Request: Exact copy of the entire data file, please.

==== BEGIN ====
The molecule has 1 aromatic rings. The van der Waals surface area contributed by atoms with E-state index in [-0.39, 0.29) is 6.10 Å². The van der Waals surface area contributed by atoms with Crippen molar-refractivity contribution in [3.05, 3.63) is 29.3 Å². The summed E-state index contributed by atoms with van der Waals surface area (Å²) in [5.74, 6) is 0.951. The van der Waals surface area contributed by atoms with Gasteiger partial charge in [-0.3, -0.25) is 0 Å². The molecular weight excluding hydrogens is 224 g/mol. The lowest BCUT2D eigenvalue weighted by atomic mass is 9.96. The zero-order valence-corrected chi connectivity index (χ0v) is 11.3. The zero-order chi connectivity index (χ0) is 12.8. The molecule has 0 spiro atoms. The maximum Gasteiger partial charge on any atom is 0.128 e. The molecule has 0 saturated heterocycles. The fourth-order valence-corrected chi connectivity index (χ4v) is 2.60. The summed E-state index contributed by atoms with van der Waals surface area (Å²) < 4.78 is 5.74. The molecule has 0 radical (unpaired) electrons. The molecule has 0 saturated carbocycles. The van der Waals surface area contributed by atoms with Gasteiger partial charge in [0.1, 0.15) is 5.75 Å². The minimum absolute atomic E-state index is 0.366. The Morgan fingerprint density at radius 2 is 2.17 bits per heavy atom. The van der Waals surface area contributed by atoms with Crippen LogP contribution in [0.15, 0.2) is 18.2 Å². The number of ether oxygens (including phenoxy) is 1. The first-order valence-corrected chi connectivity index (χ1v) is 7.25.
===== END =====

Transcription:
The molecule has 1 aromatic rings. The van der Waals surface area contributed by atoms with E-state index in [-0.39, 0.29) is 6.10 Å². The van der Waals surface area contributed by atoms with Crippen molar-refractivity contribution in [3.05, 3.63) is 29.3 Å². The summed E-state index contributed by atoms with van der Waals surface area (Å²) in [5.74, 6) is 0.951. The van der Waals surface area contributed by atoms with Gasteiger partial charge in [-0.3, -0.25) is 0 Å². The molecular weight excluding hydrogens is 224 g/mol. The lowest BCUT2D eigenvalue weighted by atomic mass is 9.96. The zero-order valence-corrected chi connectivity index (χ0v) is 11.3. The zero-order chi connectivity index (χ0) is 12.8. The molecule has 0 spiro atoms. The maximum Gasteiger partial charge on any atom is 0.128 e. The molecule has 0 saturated heterocycles. The fourth-order valence-corrected chi connectivity index (χ4v) is 2.60. The summed E-state index contributed by atoms with van der Waals surface area (Å²) < 4.78 is 5.74. The molecule has 0 radical (unpaired) electrons. The molecule has 0 saturated carbocycles. The van der Waals surface area contributed by atoms with Gasteiger partial charge in [0.1, 0.15) is 5.75 Å². The minimum absolute atomic E-state index is 0.366. The Morgan fingerprint density at radius 2 is 2.17 bits per heavy atom. The van der Waals surface area contributed by atoms with Crippen LogP contribution in [0.15, 0.2) is 18.2 Å². The number of ether oxygens (including phenoxy) is 1. The first-order valence-corrected chi connectivity index (χ1v) is 7.25.